Student success: why university is easy

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A person with a backpack walking away from random advice and questions about their college experience and future.
There should be a law about how every person giving unsolicited advice must commit to paying off one of your bills. mohamed_hassan via Pixabay, manipulated by Lee Lim

University, just like life, is so darn simple

Why is university easy? It’s a walk in the park, really.  

How simple it is to say that. Ah, the classic case of unsolicited advice from some people. Before you even apply to university, they will say that it’s so hard and a complete waste of time, money, and energy. “Why bother,” they tell you, “Just get married and settle down like everyone else.” But the moment you get that acceptance letter, suddenly it’s no big deal. “Oh, everyone gets in nowadays,” they’ll say. It’s like they can’t make up their minds about whether university is worth it or not. 

Some people claim that there is no scope in a particular field. Yes, because all the majors and programs in the world are just there to waste your time and money. Forget about your passions, interests, and career aspirations. Just pick something random, close your eyes, and hope for the best. At least, that’s what some nosy acquaintances want you to believe, right? “Why are you studying art history? There is no money in that. You should be a doctor, a lawyer, or a banker. Those are the only careers worth pursuing.”  

Oh, and while we are at it, let’s talk about working part-time in the summer to cover the entire cost of tuition. Sure, because tuition fees are just negligible, right? Just work for a few months, and voila! You’ve paid off your entire tuition for the year. Except, that’s not exactly how it works.  

In reality, you will be working two or three jobs while sacrificing your leisure and sleep. But hey, who needs sleep and free time when you have the pleasure of paying for your education? At least you have a degree. But now you’re drowning in debt and can barely afford rent or groceries. Perhaps you ought to have focused on something more practical like finance or engineering. Something that can pay the bills, you know.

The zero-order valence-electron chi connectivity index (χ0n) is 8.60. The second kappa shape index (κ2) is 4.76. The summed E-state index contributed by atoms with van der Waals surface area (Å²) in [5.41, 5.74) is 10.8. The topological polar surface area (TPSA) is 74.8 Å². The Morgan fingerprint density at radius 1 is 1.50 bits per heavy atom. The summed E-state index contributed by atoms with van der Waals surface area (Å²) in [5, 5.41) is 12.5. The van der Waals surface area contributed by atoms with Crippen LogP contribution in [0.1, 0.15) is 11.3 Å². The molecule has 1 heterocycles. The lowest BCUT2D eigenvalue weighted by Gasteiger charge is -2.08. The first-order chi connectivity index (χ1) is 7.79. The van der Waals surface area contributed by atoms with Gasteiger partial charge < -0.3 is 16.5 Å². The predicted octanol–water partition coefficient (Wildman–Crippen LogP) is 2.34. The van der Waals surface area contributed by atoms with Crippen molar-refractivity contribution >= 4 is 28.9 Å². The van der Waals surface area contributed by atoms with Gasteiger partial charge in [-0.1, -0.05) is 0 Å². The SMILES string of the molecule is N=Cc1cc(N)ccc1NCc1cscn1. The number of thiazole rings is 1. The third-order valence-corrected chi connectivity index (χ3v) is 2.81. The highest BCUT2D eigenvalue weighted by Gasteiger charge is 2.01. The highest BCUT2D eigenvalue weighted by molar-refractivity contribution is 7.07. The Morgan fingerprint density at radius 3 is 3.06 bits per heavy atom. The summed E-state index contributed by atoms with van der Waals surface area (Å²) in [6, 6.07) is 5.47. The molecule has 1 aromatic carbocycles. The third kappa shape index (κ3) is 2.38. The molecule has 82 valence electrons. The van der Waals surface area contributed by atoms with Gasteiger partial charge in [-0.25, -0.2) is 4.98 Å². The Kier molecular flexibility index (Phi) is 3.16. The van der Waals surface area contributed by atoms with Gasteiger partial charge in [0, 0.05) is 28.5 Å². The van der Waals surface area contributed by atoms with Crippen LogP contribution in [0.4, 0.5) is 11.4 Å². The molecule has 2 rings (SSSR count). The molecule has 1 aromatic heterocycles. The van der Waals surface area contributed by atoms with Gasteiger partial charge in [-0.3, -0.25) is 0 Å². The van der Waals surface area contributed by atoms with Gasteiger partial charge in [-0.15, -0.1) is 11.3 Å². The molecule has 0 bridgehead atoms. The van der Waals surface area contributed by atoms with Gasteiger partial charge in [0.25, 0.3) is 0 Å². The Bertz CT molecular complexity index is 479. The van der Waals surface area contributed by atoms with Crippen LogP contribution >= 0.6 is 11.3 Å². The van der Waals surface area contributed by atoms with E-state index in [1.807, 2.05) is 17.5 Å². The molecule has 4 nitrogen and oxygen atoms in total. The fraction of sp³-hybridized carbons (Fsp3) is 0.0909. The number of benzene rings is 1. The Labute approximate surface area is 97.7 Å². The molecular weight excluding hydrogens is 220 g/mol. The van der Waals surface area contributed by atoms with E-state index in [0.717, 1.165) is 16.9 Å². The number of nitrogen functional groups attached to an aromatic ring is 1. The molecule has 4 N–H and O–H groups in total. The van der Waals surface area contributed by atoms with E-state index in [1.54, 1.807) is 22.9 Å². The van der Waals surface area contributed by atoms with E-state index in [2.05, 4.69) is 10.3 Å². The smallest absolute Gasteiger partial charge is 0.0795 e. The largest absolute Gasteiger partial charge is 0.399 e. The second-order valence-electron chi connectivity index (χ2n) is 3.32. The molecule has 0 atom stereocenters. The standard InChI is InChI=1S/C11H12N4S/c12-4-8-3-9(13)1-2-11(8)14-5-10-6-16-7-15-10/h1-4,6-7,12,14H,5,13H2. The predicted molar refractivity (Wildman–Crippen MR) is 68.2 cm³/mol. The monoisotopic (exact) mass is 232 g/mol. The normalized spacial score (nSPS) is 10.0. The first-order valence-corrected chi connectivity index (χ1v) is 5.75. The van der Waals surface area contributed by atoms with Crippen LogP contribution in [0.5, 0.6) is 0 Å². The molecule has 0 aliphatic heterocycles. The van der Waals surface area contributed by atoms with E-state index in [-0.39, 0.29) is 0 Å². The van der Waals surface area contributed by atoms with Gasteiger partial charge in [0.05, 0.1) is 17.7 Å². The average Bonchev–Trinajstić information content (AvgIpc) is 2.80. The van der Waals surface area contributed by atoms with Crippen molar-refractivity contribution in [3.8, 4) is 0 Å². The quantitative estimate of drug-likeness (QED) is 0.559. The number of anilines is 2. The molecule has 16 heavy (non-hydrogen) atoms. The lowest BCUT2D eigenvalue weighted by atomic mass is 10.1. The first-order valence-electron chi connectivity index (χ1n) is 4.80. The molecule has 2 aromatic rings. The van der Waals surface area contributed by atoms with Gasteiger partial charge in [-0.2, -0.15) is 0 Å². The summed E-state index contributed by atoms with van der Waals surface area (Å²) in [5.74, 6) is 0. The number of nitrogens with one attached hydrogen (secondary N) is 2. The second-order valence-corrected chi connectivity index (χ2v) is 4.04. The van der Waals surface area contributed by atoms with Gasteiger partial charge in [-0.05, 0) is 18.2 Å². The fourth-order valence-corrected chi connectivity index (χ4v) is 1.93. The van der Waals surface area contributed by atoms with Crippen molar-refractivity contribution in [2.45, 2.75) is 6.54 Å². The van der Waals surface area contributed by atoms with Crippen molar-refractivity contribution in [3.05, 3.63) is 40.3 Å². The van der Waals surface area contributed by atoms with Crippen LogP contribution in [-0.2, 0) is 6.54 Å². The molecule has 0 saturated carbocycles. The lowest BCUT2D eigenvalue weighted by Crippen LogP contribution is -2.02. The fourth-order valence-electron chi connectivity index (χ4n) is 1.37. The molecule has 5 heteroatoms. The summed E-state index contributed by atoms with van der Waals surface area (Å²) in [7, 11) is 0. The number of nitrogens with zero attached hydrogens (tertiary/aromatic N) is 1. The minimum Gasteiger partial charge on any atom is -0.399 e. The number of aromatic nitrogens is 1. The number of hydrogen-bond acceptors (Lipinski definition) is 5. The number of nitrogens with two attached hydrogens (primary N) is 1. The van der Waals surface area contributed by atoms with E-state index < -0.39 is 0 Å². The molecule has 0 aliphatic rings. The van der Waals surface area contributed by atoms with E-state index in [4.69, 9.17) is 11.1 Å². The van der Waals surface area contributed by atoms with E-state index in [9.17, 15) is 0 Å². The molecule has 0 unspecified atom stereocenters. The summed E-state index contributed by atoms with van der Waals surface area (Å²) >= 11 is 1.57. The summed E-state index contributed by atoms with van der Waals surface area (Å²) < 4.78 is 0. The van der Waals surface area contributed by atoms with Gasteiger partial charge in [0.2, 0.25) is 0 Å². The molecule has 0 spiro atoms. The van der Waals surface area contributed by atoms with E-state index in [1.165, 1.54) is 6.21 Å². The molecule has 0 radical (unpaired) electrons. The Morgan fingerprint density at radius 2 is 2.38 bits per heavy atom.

Living with roommates can be an absolute blast when you’re studying in a foreign country and need some friendly faces to rely on. There is always someone to chat with, laugh with, and split rent and bills with. Sure, you might have to deal with their weird habits and quirks such as cooking fish in the microwave at 1:00 a.m., but who needs peace, anyway? You’re paying for the privilege of being woken up at odd hours by your roommates snoring or the bonanza of having to navigate a minefield of dirty dishes just to make yourself a sandwich. But who needs personal space or cleanliness anyway when you have the thrill of living with roommates?  

And let’s not forget their unsolicited advice when exams are around the corner. Colour-code your notes with some fancy pens, use a Pomodoro timer, chew gum, or have a piece of dark chocolate while studying and you’re good to go. But at least you have some mental support and someone to commiserate with when you’re feeling homesick. 

But wait, there’s more! Let’s not forget the advice of some family members on how to ace university life. “Just study hard and you’ll do great! Make sure you get involved in extracurriculars,” they say, as if there’s enough time in the day to strike a balance between a full course load and a social life. Who needs rest and a healthy work-life balance when you can study 24/7? Let’s not disregard the struggle of maintaining a high GPA while juggling a dozen responsibilities. Just one slip-up and you will be on academic probation. But hey, at least you will have a list of achievements to show off on your resume, right? Who cares if you haven’t slept in three days or had a proper meal in weeks? As long as you’re doing well in exams, you’re good to go. 

But let’s end on a serious note. University life is a once-in-a-lifetime opportunity. Yes, it can get overwhelming, and there is ultimately not a one-size-fits-all solution. What works for one person may not work for another. Some students thrive under pressure, while others crumble. University life is a rollercoaster ride with its highs and lows and it’s normal to occasionally feel lost or uncertain.  

It’s okay to ask for help when you need it, whether it’s from a professor, counselor, trusted friend, or family member. Don’t be reluctant to use the resources at your disposal, whether it’s a tutoring service or a mental health center. Be kind to yourself and approach university life with an open mind and a willingness to learn and grow. So, while it may not always be easy, do know that your efforts and sacrifices will ultimately pay off! 

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